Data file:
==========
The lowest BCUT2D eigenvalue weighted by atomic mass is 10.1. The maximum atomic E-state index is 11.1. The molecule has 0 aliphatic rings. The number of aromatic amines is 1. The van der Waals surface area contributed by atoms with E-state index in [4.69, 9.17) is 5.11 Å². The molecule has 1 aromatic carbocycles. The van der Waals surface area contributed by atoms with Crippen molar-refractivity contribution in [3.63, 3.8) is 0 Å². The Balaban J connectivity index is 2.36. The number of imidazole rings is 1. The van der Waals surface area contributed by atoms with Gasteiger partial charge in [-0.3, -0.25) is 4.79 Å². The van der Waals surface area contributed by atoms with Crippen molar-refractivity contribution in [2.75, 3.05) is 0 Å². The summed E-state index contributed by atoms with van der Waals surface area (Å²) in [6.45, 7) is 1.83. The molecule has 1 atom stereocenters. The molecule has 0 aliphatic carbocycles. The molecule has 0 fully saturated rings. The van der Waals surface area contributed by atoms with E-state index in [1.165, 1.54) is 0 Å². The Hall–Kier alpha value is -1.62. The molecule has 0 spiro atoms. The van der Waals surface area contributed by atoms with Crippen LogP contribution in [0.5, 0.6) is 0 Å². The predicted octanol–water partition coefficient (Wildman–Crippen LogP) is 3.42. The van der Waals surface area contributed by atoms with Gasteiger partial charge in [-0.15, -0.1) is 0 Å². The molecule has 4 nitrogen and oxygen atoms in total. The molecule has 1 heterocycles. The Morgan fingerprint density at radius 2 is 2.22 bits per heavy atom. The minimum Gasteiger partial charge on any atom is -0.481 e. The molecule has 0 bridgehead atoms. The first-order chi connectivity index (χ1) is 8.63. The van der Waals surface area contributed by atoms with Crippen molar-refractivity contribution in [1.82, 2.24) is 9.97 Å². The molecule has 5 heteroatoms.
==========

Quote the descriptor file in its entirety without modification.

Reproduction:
The lowest BCUT2D eigenvalue weighted by atomic mass is 10.1. The maximum atomic E-state index is 11.1. The molecule has 0 aliphatic rings. The number of aromatic amines is 1. The van der Waals surface area contributed by atoms with E-state index in [4.69, 9.17) is 5.11 Å². The molecule has 1 aromatic carbocycles. The van der Waals surface area contributed by atoms with Crippen molar-refractivity contribution in [3.63, 3.8) is 0 Å². The Balaban J connectivity index is 2.36. The number of imidazole rings is 1. The van der Waals surface area contributed by atoms with Gasteiger partial charge in [-0.3, -0.25) is 4.79 Å². The van der Waals surface area contributed by atoms with Crippen molar-refractivity contribution in [2.75, 3.05) is 0 Å². The summed E-state index contributed by atoms with van der Waals surface area (Å²) in [6.45, 7) is 1.83. The molecule has 1 atom stereocenters. The molecule has 0 aliphatic carbocycles. The molecule has 0 fully saturated rings. The van der Waals surface area contributed by atoms with E-state index in [1.165, 1.54) is 0 Å². The Hall–Kier alpha value is -1.62. The molecule has 0 spiro atoms. The van der Waals surface area contributed by atoms with Crippen LogP contribution in [0.5, 0.6) is 0 Å². The predicted octanol–water partition coefficient (Wildman–Crippen LogP) is 3.42. The van der Waals surface area contributed by atoms with Gasteiger partial charge in [-0.15, -0.1) is 0 Å². The molecule has 4 nitrogen and oxygen atoms in total. The molecule has 1 heterocycles. The Morgan fingerprint density at radius 2 is 2.22 bits per heavy atom. The minimum Gasteiger partial charge on any atom is -0.481 e. The molecule has 0 bridgehead atoms. The first-order chi connectivity index (χ1) is 8.63. The van der Waals surface area contributed by atoms with Crippen molar-refractivity contribution in [1.82, 2.24) is 9.97 Å². The molecule has 5 heteroatoms.